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How to use electives to avoid FOMO in your home education (and 60 ideas to choose from)

I mean, there’s just so much cool stuff out there, right? Everywhere you turn there’s someone learning Latin, or an awesome science experiment, or really into cross stitch, and you know your kids have a million ideas for things they want to create. And yet there are only so many hours in the day and somehow you never quite manage to act on all the ideas that pop into your head.

For a few years now, we’ve used electives as a way to deal with the FOMO that comes from All The Ideas For Your Homeschool (aka Pinterest, social media, and that super organised friend of a friend who is always doing something cool).

What are electives?

When I say electives, I mean something specific that we choose to focus more time on for a while. I have a timeslot in our schedule – an hour or so a week – when we’ll work on an elective (ideally more than one, so we can run multiple electives each block, but that depends on what time we have available). At the start of each block, I draw up a list of ideas for electives, and invite the children to think of their own as well. Then we choose what we’ll focus in on for this block, and I come up with a plan for what that means!

What’s the benefit?

Electives help us learn that even if we really want to do something, it often doesn’t ‘just happen’. Dedicating time to work on something – and following through, even if at the time you don’t quite feel like it – can work better than waiting for the mood to strike just when you’re able to act on it.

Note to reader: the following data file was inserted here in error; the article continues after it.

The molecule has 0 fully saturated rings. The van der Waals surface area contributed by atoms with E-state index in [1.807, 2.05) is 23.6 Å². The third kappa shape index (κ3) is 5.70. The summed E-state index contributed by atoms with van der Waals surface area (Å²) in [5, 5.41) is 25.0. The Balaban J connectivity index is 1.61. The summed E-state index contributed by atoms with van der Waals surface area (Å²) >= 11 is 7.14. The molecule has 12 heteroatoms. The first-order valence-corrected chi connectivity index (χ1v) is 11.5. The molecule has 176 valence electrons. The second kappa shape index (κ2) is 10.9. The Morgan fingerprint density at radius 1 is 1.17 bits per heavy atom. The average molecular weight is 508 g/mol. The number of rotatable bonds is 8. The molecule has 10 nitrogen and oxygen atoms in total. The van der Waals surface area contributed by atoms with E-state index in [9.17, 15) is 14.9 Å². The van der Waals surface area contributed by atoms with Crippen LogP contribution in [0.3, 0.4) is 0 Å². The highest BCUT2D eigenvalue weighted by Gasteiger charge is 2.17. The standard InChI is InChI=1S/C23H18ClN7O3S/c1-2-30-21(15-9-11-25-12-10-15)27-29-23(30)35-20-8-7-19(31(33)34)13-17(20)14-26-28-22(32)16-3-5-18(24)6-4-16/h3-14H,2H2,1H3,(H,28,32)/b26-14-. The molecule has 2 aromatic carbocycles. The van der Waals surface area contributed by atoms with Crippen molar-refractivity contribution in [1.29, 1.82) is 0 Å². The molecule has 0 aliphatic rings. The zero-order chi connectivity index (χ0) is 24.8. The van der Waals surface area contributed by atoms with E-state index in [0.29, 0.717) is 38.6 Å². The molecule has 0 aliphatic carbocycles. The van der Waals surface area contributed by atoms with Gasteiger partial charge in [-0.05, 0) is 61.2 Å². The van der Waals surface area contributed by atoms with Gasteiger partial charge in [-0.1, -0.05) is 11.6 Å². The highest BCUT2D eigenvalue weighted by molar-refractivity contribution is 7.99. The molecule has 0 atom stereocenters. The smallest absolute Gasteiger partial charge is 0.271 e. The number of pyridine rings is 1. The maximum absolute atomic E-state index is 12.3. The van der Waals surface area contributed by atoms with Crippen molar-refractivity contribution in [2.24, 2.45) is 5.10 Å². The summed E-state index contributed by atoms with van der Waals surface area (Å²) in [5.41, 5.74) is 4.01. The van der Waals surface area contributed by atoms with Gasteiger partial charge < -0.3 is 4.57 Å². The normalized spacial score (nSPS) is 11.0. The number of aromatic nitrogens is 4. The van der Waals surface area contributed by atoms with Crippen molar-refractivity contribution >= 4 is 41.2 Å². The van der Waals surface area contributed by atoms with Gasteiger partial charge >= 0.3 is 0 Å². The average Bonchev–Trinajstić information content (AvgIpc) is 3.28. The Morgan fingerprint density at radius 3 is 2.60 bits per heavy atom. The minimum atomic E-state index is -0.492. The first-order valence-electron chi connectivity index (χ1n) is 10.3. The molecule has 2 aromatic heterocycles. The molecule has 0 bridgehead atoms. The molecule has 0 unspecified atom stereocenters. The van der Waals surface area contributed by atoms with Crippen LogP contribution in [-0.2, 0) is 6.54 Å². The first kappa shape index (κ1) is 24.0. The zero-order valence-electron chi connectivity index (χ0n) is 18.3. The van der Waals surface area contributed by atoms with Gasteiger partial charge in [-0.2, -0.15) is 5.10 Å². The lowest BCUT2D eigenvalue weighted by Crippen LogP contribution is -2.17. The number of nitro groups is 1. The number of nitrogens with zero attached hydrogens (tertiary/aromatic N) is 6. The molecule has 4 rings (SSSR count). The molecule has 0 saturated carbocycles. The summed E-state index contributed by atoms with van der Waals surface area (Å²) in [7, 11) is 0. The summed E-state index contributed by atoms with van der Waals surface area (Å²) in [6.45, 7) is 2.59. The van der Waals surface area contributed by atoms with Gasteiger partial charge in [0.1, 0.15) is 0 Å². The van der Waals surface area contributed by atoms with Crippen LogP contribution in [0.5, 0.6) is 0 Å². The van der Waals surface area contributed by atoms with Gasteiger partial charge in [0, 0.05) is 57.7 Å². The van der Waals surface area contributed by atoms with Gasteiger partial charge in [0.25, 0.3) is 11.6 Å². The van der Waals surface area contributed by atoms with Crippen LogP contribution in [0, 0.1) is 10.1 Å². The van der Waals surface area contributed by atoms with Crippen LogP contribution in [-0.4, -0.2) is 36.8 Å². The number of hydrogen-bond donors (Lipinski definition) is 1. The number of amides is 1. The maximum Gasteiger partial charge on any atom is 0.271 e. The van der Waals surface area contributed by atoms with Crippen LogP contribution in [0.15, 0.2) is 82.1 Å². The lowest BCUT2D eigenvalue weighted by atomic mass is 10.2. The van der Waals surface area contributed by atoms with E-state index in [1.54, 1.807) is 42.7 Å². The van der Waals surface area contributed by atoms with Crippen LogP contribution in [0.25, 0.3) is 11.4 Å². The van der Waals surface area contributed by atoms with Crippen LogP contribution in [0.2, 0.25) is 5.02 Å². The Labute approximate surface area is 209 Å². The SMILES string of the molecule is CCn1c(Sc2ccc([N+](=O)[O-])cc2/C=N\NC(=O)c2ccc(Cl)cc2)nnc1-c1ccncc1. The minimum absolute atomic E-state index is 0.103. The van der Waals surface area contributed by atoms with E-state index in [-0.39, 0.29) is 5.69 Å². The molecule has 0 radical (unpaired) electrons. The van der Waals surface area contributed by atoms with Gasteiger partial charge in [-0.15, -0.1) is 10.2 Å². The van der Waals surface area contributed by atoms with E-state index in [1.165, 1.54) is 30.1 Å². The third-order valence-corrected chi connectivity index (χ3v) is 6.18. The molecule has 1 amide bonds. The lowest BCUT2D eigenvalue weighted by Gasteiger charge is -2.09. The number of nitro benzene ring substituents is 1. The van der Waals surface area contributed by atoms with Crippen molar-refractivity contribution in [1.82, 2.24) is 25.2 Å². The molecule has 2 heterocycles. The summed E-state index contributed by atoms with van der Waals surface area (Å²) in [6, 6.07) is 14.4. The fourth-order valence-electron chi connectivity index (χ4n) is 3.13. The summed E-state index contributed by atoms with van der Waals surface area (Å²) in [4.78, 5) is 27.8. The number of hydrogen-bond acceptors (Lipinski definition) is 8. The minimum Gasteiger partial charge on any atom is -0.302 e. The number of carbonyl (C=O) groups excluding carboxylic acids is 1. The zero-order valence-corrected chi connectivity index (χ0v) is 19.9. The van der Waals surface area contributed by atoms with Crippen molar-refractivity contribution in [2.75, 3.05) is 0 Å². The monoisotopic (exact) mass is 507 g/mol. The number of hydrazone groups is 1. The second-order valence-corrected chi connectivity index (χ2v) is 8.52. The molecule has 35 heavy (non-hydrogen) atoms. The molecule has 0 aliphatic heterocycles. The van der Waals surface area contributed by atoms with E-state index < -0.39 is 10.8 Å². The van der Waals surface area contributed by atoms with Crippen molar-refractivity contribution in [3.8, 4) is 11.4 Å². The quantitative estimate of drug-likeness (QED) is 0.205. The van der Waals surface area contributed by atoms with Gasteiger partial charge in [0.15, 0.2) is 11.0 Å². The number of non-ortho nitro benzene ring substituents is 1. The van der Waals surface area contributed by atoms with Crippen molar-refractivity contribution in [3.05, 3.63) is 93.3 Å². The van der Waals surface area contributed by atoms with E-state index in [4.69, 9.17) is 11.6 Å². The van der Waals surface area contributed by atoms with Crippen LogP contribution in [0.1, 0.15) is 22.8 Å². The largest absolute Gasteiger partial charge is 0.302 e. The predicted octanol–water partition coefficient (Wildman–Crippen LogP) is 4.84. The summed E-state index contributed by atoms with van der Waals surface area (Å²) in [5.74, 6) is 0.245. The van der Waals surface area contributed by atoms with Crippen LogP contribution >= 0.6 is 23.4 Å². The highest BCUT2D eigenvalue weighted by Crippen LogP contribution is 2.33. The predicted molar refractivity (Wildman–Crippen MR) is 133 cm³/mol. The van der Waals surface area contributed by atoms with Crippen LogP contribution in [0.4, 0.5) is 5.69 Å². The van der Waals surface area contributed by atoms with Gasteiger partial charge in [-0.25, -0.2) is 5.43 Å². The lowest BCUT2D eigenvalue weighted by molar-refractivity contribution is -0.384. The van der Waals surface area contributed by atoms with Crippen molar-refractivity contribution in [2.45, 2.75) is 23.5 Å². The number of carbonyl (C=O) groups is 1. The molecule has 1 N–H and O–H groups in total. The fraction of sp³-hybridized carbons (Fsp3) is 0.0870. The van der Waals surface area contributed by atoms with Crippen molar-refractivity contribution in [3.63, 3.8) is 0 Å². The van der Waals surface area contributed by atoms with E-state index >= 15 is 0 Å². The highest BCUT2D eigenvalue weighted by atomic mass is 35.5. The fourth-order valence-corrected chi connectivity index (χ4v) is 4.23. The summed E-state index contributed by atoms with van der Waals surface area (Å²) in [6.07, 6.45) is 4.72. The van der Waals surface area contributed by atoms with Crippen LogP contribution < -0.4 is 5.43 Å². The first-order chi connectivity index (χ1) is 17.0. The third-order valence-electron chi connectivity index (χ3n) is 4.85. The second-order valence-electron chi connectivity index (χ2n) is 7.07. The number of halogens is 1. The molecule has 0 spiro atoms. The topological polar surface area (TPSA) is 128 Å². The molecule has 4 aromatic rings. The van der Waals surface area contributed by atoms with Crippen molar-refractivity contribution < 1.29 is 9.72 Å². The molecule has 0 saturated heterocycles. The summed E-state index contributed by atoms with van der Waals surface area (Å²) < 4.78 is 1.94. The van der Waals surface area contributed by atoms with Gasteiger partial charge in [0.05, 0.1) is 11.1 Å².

Electives show us that we can’t do everything, and we have to prioritise some ideas over others. Swimming in the pool of possibility is great – it’s my natural home – but leaving space for everything more often means skipping from one thing to another and never actually completing anything.

Electives are also a way of showing that we value and support our children’s interests even if they don’t look like something that would traditionally be ‘school’. We are saying ‘tell me what’s important to you, and I’ll dedicate time and effort to making it happen’.

Who chooses and takes part in the electives?

It’s broadly a joint decision. The first year we did electives, we had three timeslots available, and the girls chose one between them, the boys chose one between them, and I chose one. Everyone was expected to join in, and we took account of what would be enjoyable for all, but that was who got the final say. Last year we only had one space for one elective timeslot, which was focused on the boys, but the girls sometimes joined in too. This year we have two, with one chosen by each boy, and the girls have the time free or for their class work (though if we do baking again at any point I’m sure they’ll join in!).

Usually we can come to an agreement on something that works for everyone. Sometimes that involves negotiating two blocks at a time so that the one who doesn’t get their preference this time will get to choose next block.

How long do you study an elective?